Don't pay more than necessary for a broker's investment advice

There are ways to reduce costs, says Iain Morse. And free advice is available from good brokers
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The Independent Online

If you invest into a tax-free individual savings account (Isa) before the tax year ends on 5 April, think about how much you will pay in up-front charges. Buy through a commission-based independent financial adviser (IFA) or "off the page", direct from an Isa provider, and you can pay as much as 6 per cent of the cash sum you first invest. On £7,000 this equals a hefty £420. The fund has to grow that much before you break even on your investment.

If you invest into a tax-free individual savings account (Isa) before the tax year ends on 5 April, think about how much you will pay in up-front charges. Buy through a commission-based independent financial adviser (IFA) or "off the page", direct from an Isa provider, and you can pay as much as 6 per cent of the cash sum you first invest. On £7,000 this equals a hefty £420. The fund has to grow that much before you break even on your investment.

These charges come out of the bid/offer spread on unit trusts, or the difference in price at which you buy and redeem units from a particular manager. Such charges do not apply to share or investment trusts. Most unit trust Isa providers pay commissions to intermediaries ranging from 3 per cent to 5 per cent of the amount invested.

But, even without commission, many Isa providers still impose a bid/offer spread and take your money for answering their advert. This can seriously damage your wealth over the medium to long term. The cash difference between investing £7,000 over 20 years free of initial commission, or with a start-up cost of 5 per cent, is more than £1,500.

"In both cases this is on an assumed total return of 8 per cent," Anthony Yagdaroff, of the discount broker Allenbridge, says. "Such charges might not have mattered much in the booming 1990s but now every penny counts for investors and the consensus is that equity markets are going through a period of slower growth."

Discount brokers such as Allenbridge, Best Invest and Ample offer to reinvest some or all of these start-up commissions for investors. Wary people may wonder where discount brokers make a living if they do not take up-front commission. The answer lies in so-called "trail commission", normally set at 0.5 per cent of the Isa fund's value.

Trail commission is included in the Isa provider's annual management fee and cannot normally be repaid to or reinvested for the investor. Most unit trust Isas carry a 0.5 to 1.5 per cent total annual management charge. Investment trust and share Isas tend to have lower charges, but investment trusts offer less investment choice and share Isas require more decisions from investors.

Commission-based IFAs say investors need advice about picking an Isa best suited to their needs. Justin Modray, an investment adviser at Bestinvest, says: "Unit trust Isas are retail products designed to fit particular investor needs: growth, income, a combination of both and so on.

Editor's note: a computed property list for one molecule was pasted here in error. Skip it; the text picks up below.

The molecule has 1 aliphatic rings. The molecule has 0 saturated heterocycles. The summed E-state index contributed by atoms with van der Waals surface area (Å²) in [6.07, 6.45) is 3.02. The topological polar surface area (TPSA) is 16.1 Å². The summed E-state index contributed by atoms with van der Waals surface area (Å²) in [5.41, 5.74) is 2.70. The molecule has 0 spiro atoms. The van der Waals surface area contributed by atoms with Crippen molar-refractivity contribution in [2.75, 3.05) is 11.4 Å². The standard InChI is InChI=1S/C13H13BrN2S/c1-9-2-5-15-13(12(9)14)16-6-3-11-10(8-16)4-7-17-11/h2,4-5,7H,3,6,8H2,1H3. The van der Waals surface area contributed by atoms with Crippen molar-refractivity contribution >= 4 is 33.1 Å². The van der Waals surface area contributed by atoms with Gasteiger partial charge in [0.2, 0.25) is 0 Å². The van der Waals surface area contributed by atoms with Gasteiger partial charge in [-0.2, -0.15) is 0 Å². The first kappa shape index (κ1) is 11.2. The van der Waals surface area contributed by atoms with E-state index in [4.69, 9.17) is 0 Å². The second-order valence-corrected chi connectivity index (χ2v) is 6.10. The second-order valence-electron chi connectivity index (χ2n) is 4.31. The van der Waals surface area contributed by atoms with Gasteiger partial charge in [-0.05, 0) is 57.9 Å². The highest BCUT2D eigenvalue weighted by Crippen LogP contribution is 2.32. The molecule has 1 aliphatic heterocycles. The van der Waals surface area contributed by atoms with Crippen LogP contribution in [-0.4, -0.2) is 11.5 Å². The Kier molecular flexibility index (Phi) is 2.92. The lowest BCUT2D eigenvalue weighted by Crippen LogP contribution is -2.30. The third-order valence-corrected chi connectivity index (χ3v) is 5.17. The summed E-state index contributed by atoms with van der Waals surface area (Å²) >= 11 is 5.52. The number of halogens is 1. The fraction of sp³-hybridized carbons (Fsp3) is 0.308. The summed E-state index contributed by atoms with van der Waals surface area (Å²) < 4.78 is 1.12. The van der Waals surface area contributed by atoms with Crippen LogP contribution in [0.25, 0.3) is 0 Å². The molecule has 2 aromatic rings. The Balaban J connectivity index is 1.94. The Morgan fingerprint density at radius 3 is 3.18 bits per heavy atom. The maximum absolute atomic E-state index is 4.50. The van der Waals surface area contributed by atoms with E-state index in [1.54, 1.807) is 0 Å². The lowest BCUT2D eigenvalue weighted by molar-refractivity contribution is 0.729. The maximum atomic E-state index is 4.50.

"Much of the information on these comes from the providers, not the IFAs, who merely repeat it. Ask what real value the IFA adds for his up-front commission and decide if you can afford to pay it."

Brokers such as Allenbridge and Bestinvest publish much of this research free.They also provide proprietary research on topics such as relative fund performance and the arrival or departure of star fund managers. One of the best Isa guides, Isa Direct, comes free from Allenbridge and you can download it from its website or request a copy by post.

Bestinvest and Ample offer free data, including best-buy lists. You do have to be a bit of an anorak to bother reading the finer detail of some of this research. But much of it is free, save that of trail commissions, which you will pay anyway. And because it is not paid out of up-front commissions this research may be more objective than that of commission-based IFA.

Discount brokers also offer access to a funds warehouse or supermarket. The two largest in the UK are Fidelity's Fundsnetwork, accessible to retail investors, and Co-funds, set up for the clients of IFAs. These should not cost anything and allow transfers from one Isa manager to another simply, without a lengthy process of redeeming units, receiving a cheque then reinvesting the money. Transfers can be made directly between fund managers within the same Isa wrapper. Discounts on up-front commission may also be available.

'You can get what you need' from discount brokers'

Anne Charlton, an office manager, has built up an Isa and Pep portfolio with retirement in mind. "I use a discount broker only when I'm investing into an ISA, because initial charges have such an impact on long-term performance. Why pay them unless you really need advice from an IFA?"

Ms Charlton, 51, feels the tax implications of an Isa need little explanation , and matters such as investment risk can be dealt with if you take the trouble to do a little of your own research.

"Nowadays, the likes of Fidelity sell Isas that are designed to reduce risk as the investor approaches retirement age," she adds. "Two key issues for investors are fund volatility relative to their peer group and asset allocation, or having a balanced portfolio. But you can get much of what you require for this from discount brokers, so why pay more?"

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